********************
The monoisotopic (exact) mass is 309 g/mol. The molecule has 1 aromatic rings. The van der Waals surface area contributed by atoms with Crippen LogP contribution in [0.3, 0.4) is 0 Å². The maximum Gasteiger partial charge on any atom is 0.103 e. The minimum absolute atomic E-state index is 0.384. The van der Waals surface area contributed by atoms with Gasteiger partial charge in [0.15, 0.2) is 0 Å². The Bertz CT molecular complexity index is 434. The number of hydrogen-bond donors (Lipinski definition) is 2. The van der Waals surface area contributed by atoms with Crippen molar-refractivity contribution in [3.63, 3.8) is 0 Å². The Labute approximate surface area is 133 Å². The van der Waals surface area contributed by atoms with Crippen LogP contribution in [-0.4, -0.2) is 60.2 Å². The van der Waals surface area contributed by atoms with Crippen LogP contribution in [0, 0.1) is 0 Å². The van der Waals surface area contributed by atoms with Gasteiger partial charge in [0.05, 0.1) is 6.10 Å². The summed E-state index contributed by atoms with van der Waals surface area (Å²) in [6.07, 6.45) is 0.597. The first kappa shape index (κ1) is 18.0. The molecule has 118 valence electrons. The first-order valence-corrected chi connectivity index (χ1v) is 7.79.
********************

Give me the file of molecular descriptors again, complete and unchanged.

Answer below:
The monoisotopic (exact) mass is 309 g/mol. The molecule has 1 aromatic rings. The van der Waals surface area contributed by atoms with Crippen LogP contribution in [0.3, 0.4) is 0 Å². The maximum Gasteiger partial charge on any atom is 0.103 e. The minimum absolute atomic E-state index is 0.384. The van der Waals surface area contributed by atoms with Gasteiger partial charge in [0.15, 0.2) is 0 Å². The Bertz CT molecular complexity index is 434. The number of hydrogen-bond donors (Lipinski definition) is 2. The van der Waals surface area contributed by atoms with Crippen molar-refractivity contribution in [3.63, 3.8) is 0 Å². The Labute approximate surface area is 133 Å². The van der Waals surface area contributed by atoms with Crippen LogP contribution in [-0.4, -0.2) is 60.2 Å². The van der Waals surface area contributed by atoms with Crippen LogP contribution in [0, 0.1) is 0 Å². The van der Waals surface area contributed by atoms with Gasteiger partial charge in [0.05, 0.1) is 6.10 Å². The summed E-state index contributed by atoms with van der Waals surface area (Å²) in [6.07, 6.45) is 0.597. The first kappa shape index (κ1) is 18.0. The molecule has 118 valence electrons. The first-order valence-corrected chi connectivity index (χ1v) is 7.79.